Monday, 4 February 2013

#LT13UK - learning in the workflow (and not)

Screen Shot 2013-02-01 at 14.54.50.png  So - big change!

 

That doesn’t mean it all changes.  Learning itself is still pretty much the same.

 

It’s still about experience rather than simply about information.

 

It’s also still conversational.  We need ‘humarithms’ as well as algorithms.  Imagination is more important than knowledge.  And our brain is bigger than big data.

 

And it’s also contextual - the sort of mobile phone shopping that's popular in Korea (see picture) isn't likely to catch on here.


This was the main theme taken up by Charles Jennings in his session following the keynote.

 

Learning works best when its contextual.  Unless you have context it’s not going to stick.  So we’re moving from information-centric to context-centric learning.  For example we’re embedding learning into the workflow.  Learning activities that are distinct events from the day-to-day job have less impact.

 

Given the rate of change, learning needs to be continuous too.  So it’s more important than ever that we understand how we best learn.  Charles’ suggestions included:

 

  • New and challenging experiences.  This can be about about adding learning to work but it also involves extracting learning from work.
  • Opportunities for repeated practice to avoid the forgetting curve (see this post from Donald Clark).
  • Rich networks and conversations through things like pizza sessions and techniques like the fishbowl technique.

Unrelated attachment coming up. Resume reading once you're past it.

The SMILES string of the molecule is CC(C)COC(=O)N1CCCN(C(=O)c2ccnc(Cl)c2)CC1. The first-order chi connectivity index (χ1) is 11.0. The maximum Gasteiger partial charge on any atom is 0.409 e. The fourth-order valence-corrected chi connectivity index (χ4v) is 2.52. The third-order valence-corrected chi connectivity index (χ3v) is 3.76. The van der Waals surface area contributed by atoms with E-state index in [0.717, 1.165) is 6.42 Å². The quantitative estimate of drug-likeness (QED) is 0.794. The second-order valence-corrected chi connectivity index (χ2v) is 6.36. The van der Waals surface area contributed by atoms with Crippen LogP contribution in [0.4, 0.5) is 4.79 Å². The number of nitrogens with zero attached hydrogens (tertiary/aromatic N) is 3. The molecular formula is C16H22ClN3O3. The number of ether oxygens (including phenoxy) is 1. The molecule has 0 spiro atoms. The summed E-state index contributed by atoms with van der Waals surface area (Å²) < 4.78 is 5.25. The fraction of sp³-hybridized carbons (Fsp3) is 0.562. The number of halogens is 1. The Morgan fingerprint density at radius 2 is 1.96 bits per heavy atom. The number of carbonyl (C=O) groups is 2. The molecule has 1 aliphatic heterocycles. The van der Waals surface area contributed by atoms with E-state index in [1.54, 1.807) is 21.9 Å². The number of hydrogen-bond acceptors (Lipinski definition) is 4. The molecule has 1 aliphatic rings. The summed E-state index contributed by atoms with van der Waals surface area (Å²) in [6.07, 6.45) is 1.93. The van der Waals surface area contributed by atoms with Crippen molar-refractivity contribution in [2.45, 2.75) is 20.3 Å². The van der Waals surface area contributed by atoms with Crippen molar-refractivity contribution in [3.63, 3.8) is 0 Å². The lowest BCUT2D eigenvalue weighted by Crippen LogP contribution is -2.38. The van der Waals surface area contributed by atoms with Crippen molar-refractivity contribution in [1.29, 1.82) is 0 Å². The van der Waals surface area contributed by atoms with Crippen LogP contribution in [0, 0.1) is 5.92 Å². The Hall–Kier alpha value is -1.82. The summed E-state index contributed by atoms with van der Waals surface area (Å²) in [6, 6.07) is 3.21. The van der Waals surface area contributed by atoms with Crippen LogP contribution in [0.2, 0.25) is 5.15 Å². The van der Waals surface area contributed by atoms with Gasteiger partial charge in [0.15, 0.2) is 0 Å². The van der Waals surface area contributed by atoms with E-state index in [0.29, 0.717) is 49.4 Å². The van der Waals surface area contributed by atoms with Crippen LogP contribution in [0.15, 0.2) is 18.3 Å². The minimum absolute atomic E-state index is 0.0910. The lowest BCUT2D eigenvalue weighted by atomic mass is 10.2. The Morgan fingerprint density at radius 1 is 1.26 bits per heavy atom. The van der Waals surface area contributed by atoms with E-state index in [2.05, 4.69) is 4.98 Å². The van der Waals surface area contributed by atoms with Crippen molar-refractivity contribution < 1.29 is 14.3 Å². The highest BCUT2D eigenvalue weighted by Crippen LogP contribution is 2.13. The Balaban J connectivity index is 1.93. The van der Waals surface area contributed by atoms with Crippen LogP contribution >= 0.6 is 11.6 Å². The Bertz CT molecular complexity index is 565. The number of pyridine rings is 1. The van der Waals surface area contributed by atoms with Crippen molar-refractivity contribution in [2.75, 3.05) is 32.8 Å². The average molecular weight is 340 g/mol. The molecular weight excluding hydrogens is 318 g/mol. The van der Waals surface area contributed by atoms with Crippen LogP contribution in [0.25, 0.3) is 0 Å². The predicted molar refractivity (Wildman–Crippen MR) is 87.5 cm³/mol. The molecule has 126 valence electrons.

• Space for reflection.  Including things like After Action Reviews.  Moving at such a pace as we need to now it is difficult to reflect

 

 

We then went on to focus on reflection including an input from Hans Dirkzwager at BT about his Mirror tool which BT uses to create a mood map - capturing moods - high or low energy, positive or negative energy - at the start or end of a meeting.  (This was quite clever, although I still think the teams might just be best off talking to each other.)

 

Just as with adding learning to / extracting learning from work, reflection can be added to work - thinking what you are doing while you are doing it (Donald Schon) or done after you do the work - sit in a room and think back (Boud).

 

So I did do some tweeting during the conference, but actually I still prefer the blog format at an event last this as it allows a deeper level of reflection and thinking.

 

I agree with most of what Charles and Hans described.  But I also worry about the impact of embedding learning to deeply into the current context of work.  As Gerd Leonhard very effectively described, things are just changing far too quickly now to focus on the current state.  Too much context helps us learn about the ways things are.  But it gets in the way of learning what might and could be.

 

So we need to add learning to work, and we need to extract learning to work, but we also need to learn for the new world of work.  We need to reflect on what might be.

 

To an extent, this is also what I presented on last year - that learning needs to be fully integrated into HR but shouldn’t be too integrated into short-term business.

 

It’s also what I talked to Bobby Yazdani, CEO at Saba, about when we caught up following Learning Technologies this year.  He’s seeing the rise of ‘anxiety learning’ - learning that isn’t simply about doing a job, or ongoing lifelong learning, but a reaction to the shock of how quickly things are changing.  I think we both agreed that anxiety learning wouldn’t be reduced by simply focusing on the workflow.  It’s learning at the cultural level that needs to change.




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